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The Harvest is Plentiful

Jesus says the harvest is plentiful and the workers are few. But I suspect we all act like the harvest is moderate and the workers are plenty.

Jesus went through all the towns and villages, teaching in their synagogues, proclaiming the good news of the kingdom and healing every disease and sickness. When he saw the crowds, he had compassion on them, because they were harassed and helpless, like sheep without a shepherd. Then he said to his disciples, “The harvest is plentiful but the workers are few. Ask the Lord of the harvest, therefore, to send out workers into his harvest field.”

Matthew 9:35-38 from Today’s New International Version

I recently realised that throughout my Christian life I have always had the impression that normal evangelism, at least for normal Christians, consists of telling my half a dozen close friends about Jesus and continuing to love them and pray for them even if they don’t become Christians.

While I certainly want to continue to do these things and encourage everyone else to do these things, it seems to me that that is not the whole picture. I have been acting like the harvest is moderate and the workers are plenty.

Plentiful Then And Now

Matthew chapter 9:35-38 tells us about a time when Jesus was confronted with crowds of people in need of spiritual leadership. He said to his disciples, “The harvest is plentiful but the workers are few. Ask the Lord of the harvest, therefore, to send out workers into his harvest field.” Then the very next thing that Matthew reports is Jesus sending out his twelve disciples to do exactly that. (Matt 10, cf Luke 9:1-3)

In our world marred by turmoil, violence and despair, can there be any question that Jesus still compassionately says the same thing? When millions of people are becoming Christians but are unable to access basic Bible teaching or even Bibles can there be any question that the harvest is still plentiful but the workers are still few?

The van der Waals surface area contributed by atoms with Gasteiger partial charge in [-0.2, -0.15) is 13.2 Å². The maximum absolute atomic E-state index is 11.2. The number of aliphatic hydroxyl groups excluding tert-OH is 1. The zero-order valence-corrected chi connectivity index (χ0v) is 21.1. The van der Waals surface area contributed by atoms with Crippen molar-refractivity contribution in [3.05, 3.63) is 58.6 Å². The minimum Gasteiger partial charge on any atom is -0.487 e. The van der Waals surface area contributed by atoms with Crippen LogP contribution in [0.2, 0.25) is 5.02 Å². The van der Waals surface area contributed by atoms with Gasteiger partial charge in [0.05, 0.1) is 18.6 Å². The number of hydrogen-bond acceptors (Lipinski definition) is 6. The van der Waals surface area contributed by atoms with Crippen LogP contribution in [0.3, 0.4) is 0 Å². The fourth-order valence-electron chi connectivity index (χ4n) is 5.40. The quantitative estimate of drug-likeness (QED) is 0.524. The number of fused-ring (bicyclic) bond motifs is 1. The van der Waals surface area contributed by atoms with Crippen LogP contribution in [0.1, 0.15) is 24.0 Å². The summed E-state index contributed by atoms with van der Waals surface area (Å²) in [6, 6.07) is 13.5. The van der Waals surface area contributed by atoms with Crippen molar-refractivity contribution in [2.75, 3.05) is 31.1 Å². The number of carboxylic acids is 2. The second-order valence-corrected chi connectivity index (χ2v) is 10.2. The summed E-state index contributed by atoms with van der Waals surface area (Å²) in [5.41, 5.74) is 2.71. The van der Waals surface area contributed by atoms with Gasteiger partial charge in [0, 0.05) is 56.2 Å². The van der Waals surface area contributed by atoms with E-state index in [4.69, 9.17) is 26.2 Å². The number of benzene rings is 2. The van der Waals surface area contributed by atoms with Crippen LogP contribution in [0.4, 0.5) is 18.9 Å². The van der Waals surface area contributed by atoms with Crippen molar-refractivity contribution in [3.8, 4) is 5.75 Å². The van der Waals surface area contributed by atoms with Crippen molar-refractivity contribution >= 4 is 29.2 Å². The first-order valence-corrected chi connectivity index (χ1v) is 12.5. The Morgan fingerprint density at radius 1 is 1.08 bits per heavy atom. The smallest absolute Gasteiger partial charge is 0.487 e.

Even in my home of Australia, if every person who attends any kind of church at all regularly tells 6 friends about Jesus that will still leave at least half the population never hearing. And the reality is that at least half the people who attend church in Australia are attending churches where new people are seldom coming to know Jesus. But while some churches are shrinking in numbers rapidly, some churches are growing even more rapidly. It is safe to say that the harvest is more plentiful than my previous expectations of evangelism assumed.

Not Just Evangelists

But is this just the job of people who are especially gifted in evangelism? Presumably people who are given by God as Evangelists or Missionaries are going to be particularly important in this area (eg Ephesians 4:11-12). But the Bible also seems to assume that all normal followers of Jesus will have opportunities to point others to Jesus who are not necessarily in their closest circle of friends. For example, 1 Peter 3:15 instructs regular Christians to ‘be prepared to give an answer to EVERYONE who asks you to give the reason for the hope that you have’.